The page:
Extracellular vesicles (EVs) are small cellular fragments released by cells; they are surrounded by a cellular membrane and contain substances like proteins, nucleic acids, and even some organelles. They are not complete cells, and therefore they cannot replicate, but after they leave the cell of origin, they can travel and deliver their cargo to other tissues.
Recent research has demonstrated that osteosarcoma cells secrete substances that, while protected within these vesicles, can travel through the circulation to distant organs, where their content is released, pre-disposing these organs towards metastatic colonisation.
As cancers grow, certain changes occur within the immediate tumour environment (microenvironment) that influence the release and the content of extracellular vesicles (EVs). These changes are well established drivers of tumour progression and indeed metastasis.
One of these changes, is the reduced oxygen content (hypoxia) that cancer cells experience as the tumour grows.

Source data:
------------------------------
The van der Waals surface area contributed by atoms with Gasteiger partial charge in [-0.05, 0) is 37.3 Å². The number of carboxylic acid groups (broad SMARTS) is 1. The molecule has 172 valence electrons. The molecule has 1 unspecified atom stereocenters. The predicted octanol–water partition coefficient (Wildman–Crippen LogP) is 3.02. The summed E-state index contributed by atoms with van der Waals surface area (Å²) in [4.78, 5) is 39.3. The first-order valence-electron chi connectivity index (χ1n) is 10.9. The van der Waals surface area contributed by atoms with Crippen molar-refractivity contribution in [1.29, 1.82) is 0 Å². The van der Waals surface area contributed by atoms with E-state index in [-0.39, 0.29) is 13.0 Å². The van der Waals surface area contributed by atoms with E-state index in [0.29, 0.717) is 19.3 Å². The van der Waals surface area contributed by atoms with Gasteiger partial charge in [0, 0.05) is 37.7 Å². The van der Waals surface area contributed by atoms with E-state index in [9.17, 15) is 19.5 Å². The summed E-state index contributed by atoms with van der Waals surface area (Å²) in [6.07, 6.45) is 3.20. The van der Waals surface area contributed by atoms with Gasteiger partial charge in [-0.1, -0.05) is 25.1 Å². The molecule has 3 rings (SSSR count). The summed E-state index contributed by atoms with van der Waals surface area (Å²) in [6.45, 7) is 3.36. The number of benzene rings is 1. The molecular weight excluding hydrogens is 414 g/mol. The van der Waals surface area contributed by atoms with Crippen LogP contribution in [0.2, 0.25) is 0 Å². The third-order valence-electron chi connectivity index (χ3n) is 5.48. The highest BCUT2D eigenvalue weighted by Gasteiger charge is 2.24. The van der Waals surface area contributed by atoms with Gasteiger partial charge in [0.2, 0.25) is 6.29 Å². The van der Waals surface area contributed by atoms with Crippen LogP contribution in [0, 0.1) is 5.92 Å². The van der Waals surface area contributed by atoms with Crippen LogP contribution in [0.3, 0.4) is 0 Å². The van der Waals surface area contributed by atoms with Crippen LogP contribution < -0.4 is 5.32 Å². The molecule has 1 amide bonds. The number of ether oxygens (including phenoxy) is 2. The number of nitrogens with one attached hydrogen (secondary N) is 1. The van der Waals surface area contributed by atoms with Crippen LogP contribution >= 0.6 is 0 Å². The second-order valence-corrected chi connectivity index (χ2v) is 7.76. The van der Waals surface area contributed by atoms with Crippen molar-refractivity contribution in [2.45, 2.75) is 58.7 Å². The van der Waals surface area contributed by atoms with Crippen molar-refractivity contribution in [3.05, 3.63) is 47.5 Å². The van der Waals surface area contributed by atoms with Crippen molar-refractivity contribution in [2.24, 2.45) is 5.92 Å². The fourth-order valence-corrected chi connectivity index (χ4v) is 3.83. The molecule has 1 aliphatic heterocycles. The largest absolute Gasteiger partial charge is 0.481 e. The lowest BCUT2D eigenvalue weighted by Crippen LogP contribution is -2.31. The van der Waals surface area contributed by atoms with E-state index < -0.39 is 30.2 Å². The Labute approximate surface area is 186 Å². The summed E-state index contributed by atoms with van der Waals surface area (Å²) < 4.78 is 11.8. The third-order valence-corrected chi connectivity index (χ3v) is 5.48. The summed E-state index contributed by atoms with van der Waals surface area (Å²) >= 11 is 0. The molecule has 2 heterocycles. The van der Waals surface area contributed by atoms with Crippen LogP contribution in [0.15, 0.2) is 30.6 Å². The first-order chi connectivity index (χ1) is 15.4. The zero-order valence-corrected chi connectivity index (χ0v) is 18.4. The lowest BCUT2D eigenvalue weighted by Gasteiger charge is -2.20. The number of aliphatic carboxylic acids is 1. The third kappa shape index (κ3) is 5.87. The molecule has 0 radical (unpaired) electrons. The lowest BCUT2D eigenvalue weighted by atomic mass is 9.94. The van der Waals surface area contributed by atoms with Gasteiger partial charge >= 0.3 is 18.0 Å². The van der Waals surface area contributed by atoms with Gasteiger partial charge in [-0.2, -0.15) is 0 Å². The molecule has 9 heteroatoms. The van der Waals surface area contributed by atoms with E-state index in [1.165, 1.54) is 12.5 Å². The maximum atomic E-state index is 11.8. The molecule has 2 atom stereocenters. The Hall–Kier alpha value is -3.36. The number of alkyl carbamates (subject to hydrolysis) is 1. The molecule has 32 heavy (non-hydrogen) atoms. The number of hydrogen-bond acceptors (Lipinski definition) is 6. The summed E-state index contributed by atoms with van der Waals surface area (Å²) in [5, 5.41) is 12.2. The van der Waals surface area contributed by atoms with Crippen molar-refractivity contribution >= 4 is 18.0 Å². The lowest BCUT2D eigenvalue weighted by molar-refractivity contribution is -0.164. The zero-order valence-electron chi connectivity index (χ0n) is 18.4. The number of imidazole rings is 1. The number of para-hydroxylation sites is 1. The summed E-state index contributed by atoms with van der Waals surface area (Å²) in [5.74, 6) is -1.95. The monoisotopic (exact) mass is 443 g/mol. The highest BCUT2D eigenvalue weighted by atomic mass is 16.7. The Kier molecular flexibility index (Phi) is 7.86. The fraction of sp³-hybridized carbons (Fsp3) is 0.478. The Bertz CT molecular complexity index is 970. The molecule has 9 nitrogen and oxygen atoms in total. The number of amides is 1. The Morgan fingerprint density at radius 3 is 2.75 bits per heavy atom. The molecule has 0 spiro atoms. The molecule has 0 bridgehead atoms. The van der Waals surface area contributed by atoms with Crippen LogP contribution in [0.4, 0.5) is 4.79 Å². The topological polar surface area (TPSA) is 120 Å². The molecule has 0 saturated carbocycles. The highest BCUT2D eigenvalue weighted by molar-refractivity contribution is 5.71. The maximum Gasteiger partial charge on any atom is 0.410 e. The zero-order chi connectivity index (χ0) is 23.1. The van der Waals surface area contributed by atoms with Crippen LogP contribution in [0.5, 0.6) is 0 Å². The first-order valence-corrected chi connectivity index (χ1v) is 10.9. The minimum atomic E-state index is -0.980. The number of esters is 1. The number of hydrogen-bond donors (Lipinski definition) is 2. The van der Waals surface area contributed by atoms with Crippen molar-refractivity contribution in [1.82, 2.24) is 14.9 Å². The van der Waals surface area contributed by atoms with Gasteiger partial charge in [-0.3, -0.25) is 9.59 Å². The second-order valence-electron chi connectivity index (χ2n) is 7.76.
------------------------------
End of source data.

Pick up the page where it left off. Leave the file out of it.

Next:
What is this project aiming to achieve?
The main objective of this project is to investigate the role of EVs in osteosarcoma metastasis to the lungs, with a particular focus on hypoxia.
The research will provide new information on the composition of the EVs produced by osteosarcoma cells under hypoxia, and determine the effects they can trigger in lungs cells, both in vitro and in a mouse model, that can facilitate the colonisation by osteosarcoma cells and therefore lung metastasis.
How could this project improve treatment options for osteosarcoma patients?
This project has the potential to identify novel therapeutic targets for osteosarcoma metastasis, as inhibitors of the substances contained in EVs can be identified. In addition, it could open the door for utilising tumour extracellular vesicles (tEVs) as biomarkers for early metastasis.